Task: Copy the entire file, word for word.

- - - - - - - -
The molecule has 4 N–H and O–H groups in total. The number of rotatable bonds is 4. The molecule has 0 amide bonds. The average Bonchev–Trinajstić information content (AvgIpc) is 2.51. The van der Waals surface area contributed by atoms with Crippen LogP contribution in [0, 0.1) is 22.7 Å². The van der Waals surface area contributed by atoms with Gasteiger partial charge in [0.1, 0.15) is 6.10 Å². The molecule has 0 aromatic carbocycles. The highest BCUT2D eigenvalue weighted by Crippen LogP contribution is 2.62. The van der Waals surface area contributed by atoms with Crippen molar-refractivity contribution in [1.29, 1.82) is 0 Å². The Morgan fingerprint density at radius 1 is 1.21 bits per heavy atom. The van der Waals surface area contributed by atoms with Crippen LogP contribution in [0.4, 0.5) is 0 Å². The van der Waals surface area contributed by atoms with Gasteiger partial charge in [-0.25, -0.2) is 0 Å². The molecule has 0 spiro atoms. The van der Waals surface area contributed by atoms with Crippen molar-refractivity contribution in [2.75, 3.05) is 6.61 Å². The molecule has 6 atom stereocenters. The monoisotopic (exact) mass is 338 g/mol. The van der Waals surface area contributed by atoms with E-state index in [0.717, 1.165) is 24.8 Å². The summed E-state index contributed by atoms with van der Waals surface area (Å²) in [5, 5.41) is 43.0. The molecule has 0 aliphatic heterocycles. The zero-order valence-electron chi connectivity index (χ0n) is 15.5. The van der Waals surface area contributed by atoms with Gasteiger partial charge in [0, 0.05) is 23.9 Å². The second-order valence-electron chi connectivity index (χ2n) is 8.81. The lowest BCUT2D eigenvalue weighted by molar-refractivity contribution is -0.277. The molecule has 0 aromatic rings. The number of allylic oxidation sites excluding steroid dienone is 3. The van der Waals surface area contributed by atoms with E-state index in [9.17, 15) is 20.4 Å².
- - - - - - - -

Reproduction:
The molecule has 4 N–H and O–H groups in total. The number of rotatable bonds is 4. The molecule has 0 amide bonds. The average Bonchev–Trinajstić information content (AvgIpc) is 2.51. The van der Waals surface area contributed by atoms with Crippen LogP contribution in [0, 0.1) is 22.7 Å². The van der Waals surface area contributed by atoms with Gasteiger partial charge in [0.1, 0.15) is 6.10 Å². The molecule has 0 aromatic carbocycles. The highest BCUT2D eigenvalue weighted by Crippen LogP contribution is 2.62. The van der Waals surface area contributed by atoms with Crippen molar-refractivity contribution in [1.29, 1.82) is 0 Å². The Morgan fingerprint density at radius 1 is 1.21 bits per heavy atom. The van der Waals surface area contributed by atoms with Crippen LogP contribution in [0.4, 0.5) is 0 Å². The van der Waals surface area contributed by atoms with Gasteiger partial charge in [-0.25, -0.2) is 0 Å². The molecule has 0 spiro atoms. The van der Waals surface area contributed by atoms with Crippen molar-refractivity contribution in [2.75, 3.05) is 6.61 Å². The molecule has 6 atom stereocenters. The monoisotopic (exact) mass is 338 g/mol. The van der Waals surface area contributed by atoms with E-state index in [0.717, 1.165) is 24.8 Å². The summed E-state index contributed by atoms with van der Waals surface area (Å²) in [5, 5.41) is 43.0. The molecule has 0 aliphatic heterocycles. The zero-order valence-electron chi connectivity index (χ0n) is 15.5. The van der Waals surface area contributed by atoms with Gasteiger partial charge in [0, 0.05) is 23.9 Å². The second-order valence-electron chi connectivity index (χ2n) is 8.81. The lowest BCUT2D eigenvalue weighted by molar-refractivity contribution is -0.277. The molecule has 0 aromatic rings. The number of allylic oxidation sites excluding steroid dienone is 3. The van der Waals surface area contributed by atoms with E-state index in [9.17, 15) is 20.4 Å².